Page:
Boston and Detroit Crackdown on Evictions

Apartment owners, managers and landlords are commonly using evictions to be able to get new tenants that will pay higher rent amounts.  They also don’t want to spend money making their apartments better for existing tenants.  However, the cities of Boston and Detroit are fighting back.  They are definitely becoming pro-tenant cities and are cracking down on evictions.

Detroit is trying to prevent landlords from renting substandard homes including stopping them from collecting rent if they don’t comply with inspections.  While Boston just approved a set of regulations that could make it harder for landlords to evict tenants without just cause and the measure would require landlords to notify the city whenever they move to evict a tenant, for whatever reason.

Evictions are a common tool utilized by landlords and property managers to remove tenants for a variety of reasons, which could include non-payment of rent, property damage, or some similar breach of a rental contract.  Additionally, evictions are increasingly utilized in rental communities to clear properties for new tenants that could pay significantly more rent.  It is a long and costly process but one that landlords often pursue in not always the most scrupulous path.

Boston and Detroit are attempting to crackdown on evictions but it is a challenging prospect.

The City of Detroit

The rental market in Detroit is often plagued by scrappers and thieves.  It has become so bad that an informal “24-hour rule” has been put in place.

From The Detroit News website (Oct. 05, 17):

The dozens of working furnaces and water heaters sitting in Chris Garner’s warehouse sit idle because of what he calls his “24-hour rule.”

Within a day of a tenant moving out of one of his Detroit rentals, Garner, the owner of a Taylor-based property management company, has staffers remove the systems and board up the home. It’s all to deter scrappers and thieves. They won’t reinstall, he said, until 24 hours before a new tenant is scheduled to move in.  detroitnews.com/story/news/special-reports/2017/10/05/detroit-evictions-landlords/106351462/

 

Challenges are with property owners putting very little money into rental properties, often due to the demands and cost of stringent annual property inspections.  Due to low quality of properties tenants often refuse to pay rent thereby forcing the onset of the eviction process.

The Mayor of Detroit, as well as the City Council, seeks to correct the situation.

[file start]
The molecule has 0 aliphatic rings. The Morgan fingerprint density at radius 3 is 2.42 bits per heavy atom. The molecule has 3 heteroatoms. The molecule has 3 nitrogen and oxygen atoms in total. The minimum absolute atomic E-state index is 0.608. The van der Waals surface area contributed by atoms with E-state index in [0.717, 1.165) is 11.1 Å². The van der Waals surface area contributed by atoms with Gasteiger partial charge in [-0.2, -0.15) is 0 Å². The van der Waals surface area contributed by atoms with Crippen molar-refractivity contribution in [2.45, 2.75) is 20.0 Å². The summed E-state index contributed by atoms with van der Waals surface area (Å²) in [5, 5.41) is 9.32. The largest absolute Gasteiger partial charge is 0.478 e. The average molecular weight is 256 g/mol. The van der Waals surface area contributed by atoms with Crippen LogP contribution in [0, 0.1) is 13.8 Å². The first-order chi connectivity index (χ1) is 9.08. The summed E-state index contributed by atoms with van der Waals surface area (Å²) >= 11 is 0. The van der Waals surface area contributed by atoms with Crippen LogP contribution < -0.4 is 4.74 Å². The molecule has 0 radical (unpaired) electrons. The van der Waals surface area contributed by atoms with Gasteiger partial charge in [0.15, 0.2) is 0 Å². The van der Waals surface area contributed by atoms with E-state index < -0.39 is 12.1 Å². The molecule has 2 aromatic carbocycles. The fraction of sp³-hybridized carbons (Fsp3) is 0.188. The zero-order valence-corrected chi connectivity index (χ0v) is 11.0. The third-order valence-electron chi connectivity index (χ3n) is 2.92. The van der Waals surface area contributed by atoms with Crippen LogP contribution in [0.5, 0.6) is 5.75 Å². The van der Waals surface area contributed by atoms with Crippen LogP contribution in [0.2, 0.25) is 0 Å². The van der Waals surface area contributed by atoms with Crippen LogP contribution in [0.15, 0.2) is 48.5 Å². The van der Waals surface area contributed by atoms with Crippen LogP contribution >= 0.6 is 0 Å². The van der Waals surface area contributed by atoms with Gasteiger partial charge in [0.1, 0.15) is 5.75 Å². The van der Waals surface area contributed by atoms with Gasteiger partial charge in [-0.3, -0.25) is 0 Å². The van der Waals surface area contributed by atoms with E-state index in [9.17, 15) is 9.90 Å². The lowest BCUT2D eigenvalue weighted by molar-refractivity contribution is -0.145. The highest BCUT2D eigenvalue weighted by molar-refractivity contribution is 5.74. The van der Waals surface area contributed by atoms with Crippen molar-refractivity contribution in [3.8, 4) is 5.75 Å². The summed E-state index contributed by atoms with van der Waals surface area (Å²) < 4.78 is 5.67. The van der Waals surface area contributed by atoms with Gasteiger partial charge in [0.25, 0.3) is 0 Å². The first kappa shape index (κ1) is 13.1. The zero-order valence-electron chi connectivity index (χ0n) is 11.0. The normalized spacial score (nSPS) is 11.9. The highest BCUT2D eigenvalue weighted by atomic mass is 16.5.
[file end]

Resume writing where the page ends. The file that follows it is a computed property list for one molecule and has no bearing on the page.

From The Detroit News website (Oct. 05, 17):

Detroit Mayor Mike Duggan and other city officials say part of the solution to improve city rental housing is a landlord crackdown, and last month pledged to launch a campaign to prevent landlords from renting substandard homes. That includes stopping them from collecting rent if they don’t comply with inspections.

The city admits most rentals haven’t been inspected.  detroitnews.com/story/news/special-reports/2017/10/05/detroit-evictions-landlords/106351462/

 

The City of Boston

In Boston steps are being taken to better manage evictions.

From the Boston Globe website (Oct. 04, 17)

Boston’s City Council overwhelmingly approved a set of regulations Wednesday that could make it harder for landlords to evict tenants without just cause, while giving city officials better ways to track how many housing evictions are occurring and where.

Called the Jim Brooks Community Stabilization Act — named after the late social justice advocate — the measure would require landlords to notify the city whenever they move to evict a tenant, for whatever reason. The city and landlord would then have to alert the tenant to his or her housing rights, such as the ability to appeal to a state Housing Court, and the tenant could be directed to advocacy groups.  bostonglobe.com/metro/2017/10/04/city-council-bill-would-better-regulate-and-track-evictions/pZSRLVJbazy0pIxgWdDyTP/story.html

 

These steps are designed to help protect against speculators taking over properties and increasing rents until tenants can no longer afford the rent and either leave or are evicted for failure to pay.

Evictions will remain a challenge for Cities, Landlords and Tenants.  However it is an important tool that landlords need in order to protect their investment but it can be used more maliciously in order to remove existing tenants in favor of potential higher paying tenants.  Boston and Detroit are trying to redesign how evictions should work and are definitely on the side of the tenant.

Evictions and the eviction process will continue to be a complex tool and one that landlords and property managers should strongly consider before implementing.  A best practice for landlords is to work with a well-qualified third-party tenant screening company to remain current and compliant with law and to maintain a fair and compliant applicant selection decision making process.

To learn more about the eviction process and how Boston and Detroit are cracking down and dealing with this issue along with why and how landlords can be unfair to tenants as well as what tenant rights are available read recent TenantScreeningUSA.com press release:  http://tenantscreeningusa.com/tenant-screening-news/evictions-a-tale-of-two-cities-boston-and-detroit/

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